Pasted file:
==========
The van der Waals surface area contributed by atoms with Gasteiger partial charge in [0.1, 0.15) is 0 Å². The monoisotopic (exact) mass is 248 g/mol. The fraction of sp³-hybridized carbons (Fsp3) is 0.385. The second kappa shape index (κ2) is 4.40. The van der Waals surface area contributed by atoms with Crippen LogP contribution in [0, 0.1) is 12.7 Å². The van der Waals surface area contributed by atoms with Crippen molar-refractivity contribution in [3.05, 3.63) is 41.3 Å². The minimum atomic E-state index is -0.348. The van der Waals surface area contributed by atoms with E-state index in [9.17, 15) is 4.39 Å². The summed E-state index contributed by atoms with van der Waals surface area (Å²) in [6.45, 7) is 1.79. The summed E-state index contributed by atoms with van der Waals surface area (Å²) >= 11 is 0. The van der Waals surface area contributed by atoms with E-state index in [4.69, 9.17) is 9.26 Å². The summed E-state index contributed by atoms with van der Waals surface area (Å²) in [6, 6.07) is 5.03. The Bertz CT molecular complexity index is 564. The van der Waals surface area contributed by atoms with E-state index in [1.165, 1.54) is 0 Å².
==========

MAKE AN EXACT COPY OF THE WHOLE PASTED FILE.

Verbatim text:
The van der Waals surface area contributed by atoms with Gasteiger partial charge in [0.1, 0.15) is 0 Å². The monoisotopic (exact) mass is 248 g/mol. The fraction of sp³-hybridized carbons (Fsp3) is 0.385. The second kappa shape index (κ2) is 4.40. The van der Waals surface area contributed by atoms with Crippen LogP contribution in [0, 0.1) is 12.7 Å². The van der Waals surface area contributed by atoms with Crippen molar-refractivity contribution in [3.05, 3.63) is 41.3 Å². The minimum atomic E-state index is -0.348. The van der Waals surface area contributed by atoms with E-state index in [9.17, 15) is 4.39 Å². The summed E-state index contributed by atoms with van der Waals surface area (Å²) in [6.45, 7) is 1.79. The summed E-state index contributed by atoms with van der Waals surface area (Å²) >= 11 is 0. The van der Waals surface area contributed by atoms with E-state index in [4.69, 9.17) is 9.26 Å². The summed E-state index contributed by atoms with van der Waals surface area (Å²) in [6, 6.07) is 5.03. The Bertz CT molecular complexity index is 564. The van der Waals surface area contributed by atoms with E-state index in [1.165, 1.54) is 0 Å².